For one thing, it taps into the general unease in the country about the erosion of individual liberties. For another, it provides a convincing narrative for a party which is nothing if it is not about defending those liberties.

Mr Brown is particularly vulnerable on the issue because this is another area where his government has markedly failed to live up to the high expectations of its early days.

In a keynote speech last autumn, the Prime Minister spoke of writing “a new chapter in our country's story of liberty.”

“I believe that to each generation falls the task of expanding the idea of British liberty and to each generation also the task of rediscovering liberty's central importance as a founding value of our country and its animating force,” he said.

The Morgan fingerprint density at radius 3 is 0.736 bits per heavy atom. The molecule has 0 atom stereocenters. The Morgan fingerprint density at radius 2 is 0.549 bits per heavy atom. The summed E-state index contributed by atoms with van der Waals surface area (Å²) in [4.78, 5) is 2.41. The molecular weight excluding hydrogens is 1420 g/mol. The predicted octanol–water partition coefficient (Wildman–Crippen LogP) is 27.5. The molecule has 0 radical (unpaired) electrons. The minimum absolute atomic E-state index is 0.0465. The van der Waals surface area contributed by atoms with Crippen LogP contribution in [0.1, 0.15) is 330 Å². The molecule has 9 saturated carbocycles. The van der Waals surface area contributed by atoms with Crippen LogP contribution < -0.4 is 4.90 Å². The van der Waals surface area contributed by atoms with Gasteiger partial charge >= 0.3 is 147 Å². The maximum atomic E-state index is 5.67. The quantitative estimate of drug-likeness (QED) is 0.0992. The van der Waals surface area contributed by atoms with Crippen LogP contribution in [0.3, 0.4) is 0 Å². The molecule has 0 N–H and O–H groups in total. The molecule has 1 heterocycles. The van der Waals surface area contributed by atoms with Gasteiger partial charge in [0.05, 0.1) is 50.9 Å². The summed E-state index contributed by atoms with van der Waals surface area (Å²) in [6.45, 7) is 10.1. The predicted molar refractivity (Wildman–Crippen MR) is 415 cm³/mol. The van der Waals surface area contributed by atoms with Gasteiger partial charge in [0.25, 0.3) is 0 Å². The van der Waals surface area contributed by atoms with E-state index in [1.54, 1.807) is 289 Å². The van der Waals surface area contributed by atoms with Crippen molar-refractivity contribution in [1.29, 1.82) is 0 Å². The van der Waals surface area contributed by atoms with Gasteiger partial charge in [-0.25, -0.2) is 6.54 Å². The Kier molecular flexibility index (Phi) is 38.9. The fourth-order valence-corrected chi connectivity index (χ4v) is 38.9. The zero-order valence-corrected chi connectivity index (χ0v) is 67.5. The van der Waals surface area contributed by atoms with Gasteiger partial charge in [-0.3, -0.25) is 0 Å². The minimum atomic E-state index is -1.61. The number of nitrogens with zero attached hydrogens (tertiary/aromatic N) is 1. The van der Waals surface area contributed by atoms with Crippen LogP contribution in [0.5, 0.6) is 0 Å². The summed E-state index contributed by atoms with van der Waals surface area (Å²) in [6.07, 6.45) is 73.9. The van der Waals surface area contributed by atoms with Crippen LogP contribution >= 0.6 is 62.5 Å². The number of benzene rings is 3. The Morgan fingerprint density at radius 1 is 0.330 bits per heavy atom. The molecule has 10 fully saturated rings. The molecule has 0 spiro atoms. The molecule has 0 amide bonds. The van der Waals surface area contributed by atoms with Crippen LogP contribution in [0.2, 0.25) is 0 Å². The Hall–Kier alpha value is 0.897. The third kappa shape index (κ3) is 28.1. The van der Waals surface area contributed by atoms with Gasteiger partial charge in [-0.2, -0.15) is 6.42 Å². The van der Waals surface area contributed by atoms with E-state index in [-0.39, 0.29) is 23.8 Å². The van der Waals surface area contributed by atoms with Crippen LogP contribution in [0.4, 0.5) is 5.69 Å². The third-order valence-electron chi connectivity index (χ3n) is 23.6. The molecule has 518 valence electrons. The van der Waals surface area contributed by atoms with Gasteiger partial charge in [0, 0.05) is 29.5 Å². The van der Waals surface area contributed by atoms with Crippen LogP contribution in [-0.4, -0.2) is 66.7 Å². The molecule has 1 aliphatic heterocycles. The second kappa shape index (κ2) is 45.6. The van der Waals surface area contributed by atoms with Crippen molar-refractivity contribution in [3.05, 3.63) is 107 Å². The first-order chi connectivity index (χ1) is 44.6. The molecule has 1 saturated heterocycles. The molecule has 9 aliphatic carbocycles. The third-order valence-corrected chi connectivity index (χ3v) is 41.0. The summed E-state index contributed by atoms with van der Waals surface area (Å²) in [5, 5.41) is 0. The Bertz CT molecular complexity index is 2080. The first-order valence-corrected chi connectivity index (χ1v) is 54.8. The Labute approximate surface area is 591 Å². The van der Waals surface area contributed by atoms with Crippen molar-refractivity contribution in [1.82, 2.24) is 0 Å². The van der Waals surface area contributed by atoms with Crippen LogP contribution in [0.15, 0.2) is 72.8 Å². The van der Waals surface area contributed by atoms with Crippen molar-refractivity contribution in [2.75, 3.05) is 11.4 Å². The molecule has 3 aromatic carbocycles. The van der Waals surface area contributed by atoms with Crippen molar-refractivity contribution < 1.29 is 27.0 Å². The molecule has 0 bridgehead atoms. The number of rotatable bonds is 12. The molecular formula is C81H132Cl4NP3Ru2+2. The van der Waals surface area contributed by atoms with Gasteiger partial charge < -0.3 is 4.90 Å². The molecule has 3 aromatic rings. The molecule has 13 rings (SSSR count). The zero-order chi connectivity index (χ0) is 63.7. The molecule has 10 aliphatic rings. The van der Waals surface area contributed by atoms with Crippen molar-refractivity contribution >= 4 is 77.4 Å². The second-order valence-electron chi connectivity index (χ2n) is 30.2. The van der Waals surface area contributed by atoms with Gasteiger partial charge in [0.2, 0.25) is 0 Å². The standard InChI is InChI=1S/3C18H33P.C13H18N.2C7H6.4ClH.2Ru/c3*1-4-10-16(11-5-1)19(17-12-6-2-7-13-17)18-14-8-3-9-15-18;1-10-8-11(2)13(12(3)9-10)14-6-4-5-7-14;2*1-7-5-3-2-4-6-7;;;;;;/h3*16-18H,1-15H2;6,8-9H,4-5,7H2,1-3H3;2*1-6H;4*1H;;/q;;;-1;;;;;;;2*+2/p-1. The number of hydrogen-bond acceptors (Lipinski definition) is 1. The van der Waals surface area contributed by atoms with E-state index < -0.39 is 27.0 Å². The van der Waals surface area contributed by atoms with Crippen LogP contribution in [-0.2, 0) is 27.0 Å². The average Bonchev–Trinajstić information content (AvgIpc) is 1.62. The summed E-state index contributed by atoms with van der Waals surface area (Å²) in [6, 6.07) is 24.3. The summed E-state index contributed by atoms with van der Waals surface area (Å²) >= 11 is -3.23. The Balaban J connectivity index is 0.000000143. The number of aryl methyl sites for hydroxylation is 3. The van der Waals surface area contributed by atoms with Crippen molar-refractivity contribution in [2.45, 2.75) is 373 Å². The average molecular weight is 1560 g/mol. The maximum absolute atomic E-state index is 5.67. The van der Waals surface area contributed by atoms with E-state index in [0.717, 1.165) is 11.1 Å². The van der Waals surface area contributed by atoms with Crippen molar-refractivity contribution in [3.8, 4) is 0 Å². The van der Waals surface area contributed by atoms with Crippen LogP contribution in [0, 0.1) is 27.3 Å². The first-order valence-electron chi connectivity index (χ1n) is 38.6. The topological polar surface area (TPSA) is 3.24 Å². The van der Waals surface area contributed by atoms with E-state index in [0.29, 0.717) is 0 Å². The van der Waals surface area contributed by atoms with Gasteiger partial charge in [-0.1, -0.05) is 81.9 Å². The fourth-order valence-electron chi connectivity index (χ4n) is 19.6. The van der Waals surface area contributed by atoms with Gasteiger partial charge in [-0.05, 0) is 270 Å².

“The character of our country will be defined by how we write the next chapter of British liberty - by whether we do so responsibly and in a way that progressively adds to and enlarges rather then reduces the sphere of freedom.”

I was one of those who applauded the speech at the time, partly because it also included a pledge not to increase fees for administering freedom of information requests – a cause fairly dear to my own profession.

More broadly, the “liberty agenda” also had the potential to be Mr Brown’s “big idea” – so long as the rhetoric was backed up by concrete policy initiatives, of course.

But looking back, the speech now seems to contain a number of hostages to fortune, such as the Prime Minister’s promise of “new rights to protect your private information in a world of new technology.”

Rights to protect your private information are all very well – but they are of little use if the private information in question keeps being lost by the government.

The big story looming in the background to all this – the elephant in the living room, to use the contemporary phrase - is of course ID cards.

Mr Brown has taken the same sort of facing-both-ways approach to this as he has towards casinos – scrapping plans for the “supercasino” in Manchester while allowing 16 smaller ones across the regions.